Author Archives: davidallio

Nymphalidae Danaus plexippus Monarch butterfly St Marks National Wildlife Reserve Florida Americana Collection

Monarch butterfly – Americana Collection

“A buttefly’s range depends more on the availability of host plants for larvae than on nectar plants for adults, so protecting larval hosts is a higher priority for butterfly conservation than is protecting the nectar plants that appear in many butterfly gardens.”1

Although studies are inconclusive, it is suggested that the Monarch butterflies Danaus plexippus found at St Marks National Wildlife Reserve on the Gulf Coast of Florida are on a migratory path to winter in Mexico.


camera: Nikon D500 | lens: AF Nikkor VR 300mm f/2.8G IF-ED with Nikon AF-S Teleconverter TC14E III
focal length: 420mm | exposure: f/5.6 – 1/3200 – ISO 500


1Harvey, Rebecca G, et al. “Native Habitats for Monarch Butterflies in South Florida.” Native Habitats for Monarch Butterflies in South Florida, IFAS Extension University of Florida, June 2018, edis.ifas.ufl.edu/pdffiles/UW/UW31100.pdf.

Nymphalidae Danaus plexippus Monarch butterfly St Marks National Wildlife Reserve Florida Americana Collection

Monarch butterfly – Americana Collection

“Urban and suburban development is eliminating monarch habitat by supplanting agricultural landscapes where an estimated 90% of milkweeds occur. The increasing use of herbicides in agriculture is also leading to milkweed loss. The widespread use of genetically modified crops, such as herbicide-resistant corn and soybeans, exacerbates the problem because it enables growers to indiscriminately spray their fields with herbicides rather than tilling to control weeds. The organization Monarch Watch estimates that the adoption of genetically modified crops has led to the loss of more than 80 million acres of monarch habitat. Along roadsides, the ubiquitous use of herbicides and frequent mowing are also killing milkweeds and hence eliminating vital monarch habitat.”1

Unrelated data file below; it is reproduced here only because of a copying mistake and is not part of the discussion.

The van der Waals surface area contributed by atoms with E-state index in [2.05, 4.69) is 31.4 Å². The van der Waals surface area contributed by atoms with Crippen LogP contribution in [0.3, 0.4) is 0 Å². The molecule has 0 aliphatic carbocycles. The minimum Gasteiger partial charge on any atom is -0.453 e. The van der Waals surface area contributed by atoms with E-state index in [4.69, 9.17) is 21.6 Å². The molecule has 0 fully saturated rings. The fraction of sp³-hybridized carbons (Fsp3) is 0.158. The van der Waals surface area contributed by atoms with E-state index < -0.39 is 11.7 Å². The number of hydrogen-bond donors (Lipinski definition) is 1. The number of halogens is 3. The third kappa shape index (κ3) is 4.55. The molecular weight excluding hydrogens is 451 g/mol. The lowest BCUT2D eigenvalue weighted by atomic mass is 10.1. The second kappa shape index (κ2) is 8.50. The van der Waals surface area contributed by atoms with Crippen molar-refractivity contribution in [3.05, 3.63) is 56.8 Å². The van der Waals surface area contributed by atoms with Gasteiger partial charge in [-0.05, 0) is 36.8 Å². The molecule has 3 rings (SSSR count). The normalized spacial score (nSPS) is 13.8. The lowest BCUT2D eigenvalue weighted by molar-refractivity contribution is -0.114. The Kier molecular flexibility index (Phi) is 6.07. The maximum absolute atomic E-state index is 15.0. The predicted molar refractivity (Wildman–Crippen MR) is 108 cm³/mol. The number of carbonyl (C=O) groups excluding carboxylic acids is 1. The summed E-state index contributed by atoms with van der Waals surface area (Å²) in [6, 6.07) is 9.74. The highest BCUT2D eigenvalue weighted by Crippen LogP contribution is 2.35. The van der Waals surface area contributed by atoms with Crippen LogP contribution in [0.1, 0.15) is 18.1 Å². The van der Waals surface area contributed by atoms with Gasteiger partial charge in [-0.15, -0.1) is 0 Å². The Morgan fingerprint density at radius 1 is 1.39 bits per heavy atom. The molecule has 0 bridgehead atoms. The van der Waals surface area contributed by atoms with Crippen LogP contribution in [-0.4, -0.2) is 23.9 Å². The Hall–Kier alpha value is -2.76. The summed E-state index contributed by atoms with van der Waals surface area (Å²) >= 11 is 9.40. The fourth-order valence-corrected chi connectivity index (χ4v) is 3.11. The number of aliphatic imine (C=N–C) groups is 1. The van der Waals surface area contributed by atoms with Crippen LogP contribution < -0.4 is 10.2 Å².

This Monarch butterfly Danaus plexippus is feeding on a Christmasberry Lycium carolinianum near the shoreline of St Marks National Wildlife Reserve in Florida.


camera: Nikon D500 | lens: AF Nikkor VR 300mm f/2.8G IF-ED with Nikon AF-S Teleconverter TC14E III
focal length: 420mm | exposure: f/5.6 – 1/6400 – ISO 500


1Harvey, Rebecca G, et al. “Native Habitats for Monarch Butterflies in South Florida.” Native Habitats for Monarch Butterflies in South Florida, IFAS Extension University of Florida, June 2018, edis.ifas.ufl.edu/pdffiles/UW/UW31100.pdf.

Nymphalidae Danaus plexippus Monarch butterfly St Marks National Wildlife Reserve Florida Americana Collection

Monarch butterfly – Americana Collection

“To develop appropriate habitats for monarchs, we need to move beyond thinking only about particular host species toward a focus on planting native communities. Backyard butterfly garden programs usually do not encourage gardeners to consider nearby plant communities (forests, prairies, or parks) when choosing plants for their gardens. Such programs often promote homogenous plantings and tend to focus on species that have beautiful flowers, attract butterflies, bloom year-round, and require little attention. This often means that they promote nonnative, potentially invasive plant species.”1


camera: Nikon D500 | lens: AF Nikkor VR 300mm f/2.8G IF-ED with Nikon AF-S Teleconverter TC14E III
focal length: 420mm | exposure: f/5.6 – 1/4000 – ISO 500


1Harvey, Rebecca G, et al. “Native Habitats for Monarch Butterflies in South Florida.” Native Habitats for Monarch Butterflies in South Florida, IFAS Extension University of Florida, June 2018, edis.ifas.ufl.edu/pdffiles/UW/UW31100.pdf.